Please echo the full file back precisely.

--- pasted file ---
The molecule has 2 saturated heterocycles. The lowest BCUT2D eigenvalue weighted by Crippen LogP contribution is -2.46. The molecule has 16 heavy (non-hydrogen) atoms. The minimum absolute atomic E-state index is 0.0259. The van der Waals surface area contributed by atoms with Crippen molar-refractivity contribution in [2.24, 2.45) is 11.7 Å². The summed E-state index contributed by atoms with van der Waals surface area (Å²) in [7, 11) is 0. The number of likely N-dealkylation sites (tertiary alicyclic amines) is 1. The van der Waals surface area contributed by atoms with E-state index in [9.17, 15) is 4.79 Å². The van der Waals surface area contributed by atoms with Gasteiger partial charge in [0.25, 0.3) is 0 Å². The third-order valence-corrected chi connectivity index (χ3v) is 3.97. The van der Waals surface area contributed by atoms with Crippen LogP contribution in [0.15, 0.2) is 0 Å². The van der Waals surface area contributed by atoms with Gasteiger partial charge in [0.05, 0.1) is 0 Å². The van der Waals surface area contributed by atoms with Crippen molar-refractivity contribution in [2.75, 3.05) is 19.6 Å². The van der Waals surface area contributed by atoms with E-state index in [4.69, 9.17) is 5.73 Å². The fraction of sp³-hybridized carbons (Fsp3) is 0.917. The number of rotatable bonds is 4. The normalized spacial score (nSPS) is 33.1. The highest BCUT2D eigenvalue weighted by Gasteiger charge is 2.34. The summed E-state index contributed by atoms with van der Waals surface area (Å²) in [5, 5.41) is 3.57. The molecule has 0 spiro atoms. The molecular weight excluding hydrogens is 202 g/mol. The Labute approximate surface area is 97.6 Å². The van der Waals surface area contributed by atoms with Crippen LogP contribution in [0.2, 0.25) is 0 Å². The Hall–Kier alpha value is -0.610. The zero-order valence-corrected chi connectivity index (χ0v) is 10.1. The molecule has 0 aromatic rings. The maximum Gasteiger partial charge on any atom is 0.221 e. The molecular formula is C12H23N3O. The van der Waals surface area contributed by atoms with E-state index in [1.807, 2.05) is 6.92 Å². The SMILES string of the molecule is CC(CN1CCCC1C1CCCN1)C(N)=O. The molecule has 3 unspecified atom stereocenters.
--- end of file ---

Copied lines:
The molecule has 2 saturated heterocycles. The lowest BCUT2D eigenvalue weighted by Crippen LogP contribution is -2.46. The molecule has 16 heavy (non-hydrogen) atoms. The minimum absolute atomic E-state index is 0.0259. The van der Waals surface area contributed by atoms with Crippen molar-refractivity contribution in [2.24, 2.45) is 11.7 Å². The summed E-state index contributed by atoms with van der Waals surface area (Å²) in [7, 11) is 0. The number of likely N-dealkylation sites (tertiary alicyclic amines) is 1. The van der Waals surface area contributed by atoms with E-state index in [9.17, 15) is 4.79 Å². The van der Waals surface area contributed by atoms with Gasteiger partial charge in [0.25, 0.3) is 0 Å². The third-order valence-corrected chi connectivity index (χ3v) is 3.97. The van der Waals surface area contributed by atoms with Crippen LogP contribution in [0.15, 0.2) is 0 Å². The van der Waals surface area contributed by atoms with Gasteiger partial charge in [0.05, 0.1) is 0 Å². The van der Waals surface area contributed by atoms with Crippen molar-refractivity contribution in [2.75, 3.05) is 19.6 Å². The van der Waals surface area contributed by atoms with E-state index in [4.69, 9.17) is 5.73 Å². The fraction of sp³-hybridized carbons (Fsp3) is 0.917. The number of rotatable bonds is 4. The normalized spacial score (nSPS) is 33.1. The highest BCUT2D eigenvalue weighted by Gasteiger charge is 2.34. The summed E-state index contributed by atoms with van der Waals surface area (Å²) in [5, 5.41) is 3.57. The molecule has 0 spiro atoms. The molecular weight excluding hydrogens is 202 g/mol. The Labute approximate surface area is 97.6 Å². The van der Waals surface area contributed by atoms with Crippen LogP contribution in [0.2, 0.25) is 0 Å². The Hall–Kier alpha value is -0.610. The zero-order valence-corrected chi connectivity index (χ0v) is 10.1. The molecule has 0 aromatic rings. The maximum Gasteiger partial charge on any atom is 0.221 e. The molecular formula is C12H23N3O. The van der Waals surface area contributed by atoms with E-state index in [1.807, 2.05) is 6.92 Å². The SMILES string of the molecule is CC(CN1CCCC1C1CCCN1)C(N)=O. The molecule has 3 unspecified atom stereocenters.